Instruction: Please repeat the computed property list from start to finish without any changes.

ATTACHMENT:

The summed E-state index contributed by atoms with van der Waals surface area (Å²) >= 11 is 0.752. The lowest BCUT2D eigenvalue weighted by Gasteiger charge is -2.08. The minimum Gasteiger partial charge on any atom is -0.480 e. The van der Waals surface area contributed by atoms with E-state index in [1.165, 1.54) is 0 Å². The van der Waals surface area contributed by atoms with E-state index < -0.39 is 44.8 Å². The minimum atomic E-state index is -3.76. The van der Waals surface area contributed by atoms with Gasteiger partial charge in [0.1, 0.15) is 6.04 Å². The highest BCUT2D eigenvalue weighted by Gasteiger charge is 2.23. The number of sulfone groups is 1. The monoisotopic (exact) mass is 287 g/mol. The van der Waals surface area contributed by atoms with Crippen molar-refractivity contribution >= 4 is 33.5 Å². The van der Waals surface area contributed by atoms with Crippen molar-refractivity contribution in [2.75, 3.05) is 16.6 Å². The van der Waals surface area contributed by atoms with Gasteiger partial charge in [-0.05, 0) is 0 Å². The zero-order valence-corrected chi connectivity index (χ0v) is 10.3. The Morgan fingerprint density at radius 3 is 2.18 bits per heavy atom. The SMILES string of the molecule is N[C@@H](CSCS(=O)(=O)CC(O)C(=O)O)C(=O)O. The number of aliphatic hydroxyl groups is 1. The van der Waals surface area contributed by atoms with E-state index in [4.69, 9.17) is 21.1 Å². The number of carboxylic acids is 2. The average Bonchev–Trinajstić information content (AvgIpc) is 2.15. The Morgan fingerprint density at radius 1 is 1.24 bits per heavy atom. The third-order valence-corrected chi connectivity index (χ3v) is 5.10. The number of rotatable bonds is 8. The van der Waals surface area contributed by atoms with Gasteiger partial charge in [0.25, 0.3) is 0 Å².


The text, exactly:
The summed E-state index contributed by atoms with van der Waals surface area (Å²) >= 11 is 0.752. The lowest BCUT2D eigenvalue weighted by Gasteiger charge is -2.08. The minimum Gasteiger partial charge on any atom is -0.480 e. The van der Waals surface area contributed by atoms with E-state index in [1.165, 1.54) is 0 Å². The van der Waals surface area contributed by atoms with E-state index < -0.39 is 44.8 Å². The minimum atomic E-state index is -3.76. The van der Waals surface area contributed by atoms with Gasteiger partial charge in [0.1, 0.15) is 6.04 Å². The highest BCUT2D eigenvalue weighted by Gasteiger charge is 2.23. The number of sulfone groups is 1. The monoisotopic (exact) mass is 287 g/mol. The van der Waals surface area contributed by atoms with Crippen molar-refractivity contribution >= 4 is 33.5 Å². The van der Waals surface area contributed by atoms with Crippen molar-refractivity contribution in [2.75, 3.05) is 16.6 Å². The van der Waals surface area contributed by atoms with Gasteiger partial charge in [-0.05, 0) is 0 Å². The zero-order valence-corrected chi connectivity index (χ0v) is 10.3. The Morgan fingerprint density at radius 3 is 2.18 bits per heavy atom. The SMILES string of the molecule is N[C@@H](CSCS(=O)(=O)CC(O)C(=O)O)C(=O)O. The number of aliphatic hydroxyl groups is 1. The van der Waals surface area contributed by atoms with E-state index in [4.69, 9.17) is 21.1 Å². The number of carboxylic acids is 2. The average Bonchev–Trinajstić information content (AvgIpc) is 2.15. The Morgan fingerprint density at radius 1 is 1.24 bits per heavy atom. The third-order valence-corrected chi connectivity index (χ3v) is 5.10. The number of rotatable bonds is 8. The van der Waals surface area contributed by atoms with Gasteiger partial charge in [0.25, 0.3) is 0 Å².